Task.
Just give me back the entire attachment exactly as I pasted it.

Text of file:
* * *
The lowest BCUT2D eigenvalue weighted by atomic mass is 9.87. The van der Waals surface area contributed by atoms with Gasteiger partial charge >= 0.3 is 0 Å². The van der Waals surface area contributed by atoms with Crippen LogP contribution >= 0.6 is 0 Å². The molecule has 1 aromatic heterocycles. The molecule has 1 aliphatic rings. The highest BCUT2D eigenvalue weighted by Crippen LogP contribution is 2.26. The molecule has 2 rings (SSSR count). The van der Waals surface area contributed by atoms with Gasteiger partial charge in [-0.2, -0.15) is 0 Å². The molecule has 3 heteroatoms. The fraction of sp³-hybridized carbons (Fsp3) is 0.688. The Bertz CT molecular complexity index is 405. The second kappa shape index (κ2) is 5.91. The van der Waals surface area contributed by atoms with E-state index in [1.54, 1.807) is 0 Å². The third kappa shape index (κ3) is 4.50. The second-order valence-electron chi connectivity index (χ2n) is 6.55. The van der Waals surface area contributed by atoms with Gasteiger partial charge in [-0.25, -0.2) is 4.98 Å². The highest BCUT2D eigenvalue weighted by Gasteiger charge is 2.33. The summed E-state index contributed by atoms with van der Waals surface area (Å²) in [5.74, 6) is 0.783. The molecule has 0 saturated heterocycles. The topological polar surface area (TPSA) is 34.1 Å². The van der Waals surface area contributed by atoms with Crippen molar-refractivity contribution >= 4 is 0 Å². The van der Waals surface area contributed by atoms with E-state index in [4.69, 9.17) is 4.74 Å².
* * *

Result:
The lowest BCUT2D eigenvalue weighted by atomic mass is 9.87. The van der Waals surface area contributed by atoms with Gasteiger partial charge >= 0.3 is 0 Å². The van der Waals surface area contributed by atoms with Crippen LogP contribution >= 0.6 is 0 Å². The molecule has 1 aromatic heterocycles. The molecule has 1 aliphatic rings. The highest BCUT2D eigenvalue weighted by Crippen LogP contribution is 2.26. The molecule has 2 rings (SSSR count). The van der Waals surface area contributed by atoms with Gasteiger partial charge in [-0.2, -0.15) is 0 Å². The molecule has 3 heteroatoms. The fraction of sp³-hybridized carbons (Fsp3) is 0.688. The Bertz CT molecular complexity index is 405. The second kappa shape index (κ2) is 5.91. The van der Waals surface area contributed by atoms with E-state index in [1.54, 1.807) is 0 Å². The third kappa shape index (κ3) is 4.50. The second-order valence-electron chi connectivity index (χ2n) is 6.55. The van der Waals surface area contributed by atoms with Gasteiger partial charge in [-0.25, -0.2) is 4.98 Å². The highest BCUT2D eigenvalue weighted by Gasteiger charge is 2.33. The summed E-state index contributed by atoms with van der Waals surface area (Å²) in [5.74, 6) is 0.783. The molecule has 0 saturated heterocycles. The topological polar surface area (TPSA) is 34.1 Å². The van der Waals surface area contributed by atoms with Crippen molar-refractivity contribution >= 4 is 0 Å². The van der Waals surface area contributed by atoms with E-state index in [4.69, 9.17) is 4.74 Å².